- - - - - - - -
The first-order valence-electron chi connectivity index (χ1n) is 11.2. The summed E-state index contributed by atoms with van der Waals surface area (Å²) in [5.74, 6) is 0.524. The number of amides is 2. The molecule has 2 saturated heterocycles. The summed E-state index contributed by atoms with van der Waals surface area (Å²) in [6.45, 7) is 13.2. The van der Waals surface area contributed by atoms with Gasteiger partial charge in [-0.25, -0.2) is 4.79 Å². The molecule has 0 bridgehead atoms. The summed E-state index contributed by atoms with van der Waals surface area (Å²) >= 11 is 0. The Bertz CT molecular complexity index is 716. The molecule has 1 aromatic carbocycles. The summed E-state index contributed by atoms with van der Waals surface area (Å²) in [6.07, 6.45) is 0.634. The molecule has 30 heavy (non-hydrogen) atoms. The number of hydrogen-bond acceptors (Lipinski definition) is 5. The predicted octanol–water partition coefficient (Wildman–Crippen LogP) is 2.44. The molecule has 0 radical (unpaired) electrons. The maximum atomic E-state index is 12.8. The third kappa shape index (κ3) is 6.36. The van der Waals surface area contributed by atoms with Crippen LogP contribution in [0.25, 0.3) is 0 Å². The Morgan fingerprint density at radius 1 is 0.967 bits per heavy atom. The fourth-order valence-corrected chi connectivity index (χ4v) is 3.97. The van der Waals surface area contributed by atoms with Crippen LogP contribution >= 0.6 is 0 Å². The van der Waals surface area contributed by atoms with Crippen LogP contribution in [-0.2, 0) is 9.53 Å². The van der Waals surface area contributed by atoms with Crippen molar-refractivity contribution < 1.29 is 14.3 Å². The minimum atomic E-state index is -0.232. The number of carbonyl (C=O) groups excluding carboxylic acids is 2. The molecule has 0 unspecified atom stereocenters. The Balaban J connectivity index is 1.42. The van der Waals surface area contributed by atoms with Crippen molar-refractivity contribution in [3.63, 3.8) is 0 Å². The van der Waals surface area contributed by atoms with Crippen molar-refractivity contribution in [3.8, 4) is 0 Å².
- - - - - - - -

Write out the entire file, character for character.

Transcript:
The first-order valence-electron chi connectivity index (χ1n) is 11.2. The summed E-state index contributed by atoms with van der Waals surface area (Å²) in [5.74, 6) is 0.524. The number of amides is 2. The molecule has 2 saturated heterocycles. The summed E-state index contributed by atoms with van der Waals surface area (Å²) in [6.45, 7) is 13.2. The van der Waals surface area contributed by atoms with Gasteiger partial charge in [-0.25, -0.2) is 4.79 Å². The molecule has 0 bridgehead atoms. The summed E-state index contributed by atoms with van der Waals surface area (Å²) >= 11 is 0. The Bertz CT molecular complexity index is 716. The molecule has 1 aromatic carbocycles. The summed E-state index contributed by atoms with van der Waals surface area (Å²) in [6.07, 6.45) is 0.634. The molecule has 30 heavy (non-hydrogen) atoms. The number of hydrogen-bond acceptors (Lipinski definition) is 5. The predicted octanol–water partition coefficient (Wildman–Crippen LogP) is 2.44. The molecule has 0 radical (unpaired) electrons. The maximum atomic E-state index is 12.8. The third kappa shape index (κ3) is 6.36. The van der Waals surface area contributed by atoms with Crippen LogP contribution in [0.25, 0.3) is 0 Å². The Morgan fingerprint density at radius 1 is 0.967 bits per heavy atom. The fourth-order valence-corrected chi connectivity index (χ4v) is 3.97. The van der Waals surface area contributed by atoms with Crippen LogP contribution >= 0.6 is 0 Å². The van der Waals surface area contributed by atoms with Crippen LogP contribution in [-0.2, 0) is 9.53 Å². The van der Waals surface area contributed by atoms with Crippen molar-refractivity contribution < 1.29 is 14.3 Å². The minimum atomic E-state index is -0.232. The number of carbonyl (C=O) groups excluding carboxylic acids is 2. The molecule has 0 unspecified atom stereocenters. The Balaban J connectivity index is 1.42. The van der Waals surface area contributed by atoms with Crippen molar-refractivity contribution in [3.63, 3.8) is 0 Å². The van der Waals surface area contributed by atoms with Crippen molar-refractivity contribution in [3.8, 4) is 0 Å².